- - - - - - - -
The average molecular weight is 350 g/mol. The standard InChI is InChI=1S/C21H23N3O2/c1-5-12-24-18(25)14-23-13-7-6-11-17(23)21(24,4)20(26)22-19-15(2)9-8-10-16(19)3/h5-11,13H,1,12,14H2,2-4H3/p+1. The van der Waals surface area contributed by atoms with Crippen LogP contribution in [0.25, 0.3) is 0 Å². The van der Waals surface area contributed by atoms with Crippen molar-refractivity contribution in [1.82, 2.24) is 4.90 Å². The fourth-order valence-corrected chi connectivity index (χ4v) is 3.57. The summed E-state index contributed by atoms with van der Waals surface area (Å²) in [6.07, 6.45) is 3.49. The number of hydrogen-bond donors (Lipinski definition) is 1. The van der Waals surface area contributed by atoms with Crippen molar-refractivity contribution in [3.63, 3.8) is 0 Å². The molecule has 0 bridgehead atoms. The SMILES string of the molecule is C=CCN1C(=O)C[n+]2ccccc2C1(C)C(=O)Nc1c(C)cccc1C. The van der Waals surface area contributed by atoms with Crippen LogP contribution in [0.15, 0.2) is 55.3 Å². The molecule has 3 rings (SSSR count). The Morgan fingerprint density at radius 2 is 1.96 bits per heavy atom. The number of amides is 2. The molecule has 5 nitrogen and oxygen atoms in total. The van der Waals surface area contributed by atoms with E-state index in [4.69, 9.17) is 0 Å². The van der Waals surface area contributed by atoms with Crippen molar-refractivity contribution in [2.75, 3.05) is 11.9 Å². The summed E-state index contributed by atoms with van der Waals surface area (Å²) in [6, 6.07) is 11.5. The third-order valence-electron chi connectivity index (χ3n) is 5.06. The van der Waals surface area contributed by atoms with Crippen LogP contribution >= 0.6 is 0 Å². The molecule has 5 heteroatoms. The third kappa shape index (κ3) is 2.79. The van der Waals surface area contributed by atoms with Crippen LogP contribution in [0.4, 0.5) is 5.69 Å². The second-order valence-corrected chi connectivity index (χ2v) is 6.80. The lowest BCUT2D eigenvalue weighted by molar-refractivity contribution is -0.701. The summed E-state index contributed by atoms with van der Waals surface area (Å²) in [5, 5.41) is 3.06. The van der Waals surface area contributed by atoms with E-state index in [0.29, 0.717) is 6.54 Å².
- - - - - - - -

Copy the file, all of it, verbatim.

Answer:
The average molecular weight is 350 g/mol. The standard InChI is InChI=1S/C21H23N3O2/c1-5-12-24-18(25)14-23-13-7-6-11-17(23)21(24,4)20(26)22-19-15(2)9-8-10-16(19)3/h5-11,13H,1,12,14H2,2-4H3/p+1. The van der Waals surface area contributed by atoms with Crippen LogP contribution in [0.25, 0.3) is 0 Å². The van der Waals surface area contributed by atoms with Crippen molar-refractivity contribution in [1.82, 2.24) is 4.90 Å². The fourth-order valence-corrected chi connectivity index (χ4v) is 3.57. The summed E-state index contributed by atoms with van der Waals surface area (Å²) in [6.07, 6.45) is 3.49. The number of hydrogen-bond donors (Lipinski definition) is 1. The van der Waals surface area contributed by atoms with Crippen molar-refractivity contribution in [3.63, 3.8) is 0 Å². The molecule has 0 bridgehead atoms. The SMILES string of the molecule is C=CCN1C(=O)C[n+]2ccccc2C1(C)C(=O)Nc1c(C)cccc1C. The van der Waals surface area contributed by atoms with Crippen LogP contribution in [0.15, 0.2) is 55.3 Å². The molecule has 3 rings (SSSR count). The Morgan fingerprint density at radius 2 is 1.96 bits per heavy atom. The number of amides is 2. The molecule has 5 nitrogen and oxygen atoms in total. The van der Waals surface area contributed by atoms with E-state index in [4.69, 9.17) is 0 Å². The van der Waals surface area contributed by atoms with Crippen molar-refractivity contribution in [2.75, 3.05) is 11.9 Å². The summed E-state index contributed by atoms with van der Waals surface area (Å²) in [6, 6.07) is 11.5. The third-order valence-electron chi connectivity index (χ3n) is 5.06. The van der Waals surface area contributed by atoms with Crippen LogP contribution >= 0.6 is 0 Å². The molecule has 5 heteroatoms. The third kappa shape index (κ3) is 2.79. The van der Waals surface area contributed by atoms with Crippen LogP contribution in [0.4, 0.5) is 5.69 Å². The second-order valence-corrected chi connectivity index (χ2v) is 6.80. The lowest BCUT2D eigenvalue weighted by molar-refractivity contribution is -0.701. The summed E-state index contributed by atoms with van der Waals surface area (Å²) in [5, 5.41) is 3.06. The van der Waals surface area contributed by atoms with E-state index in [0.29, 0.717) is 6.54 Å².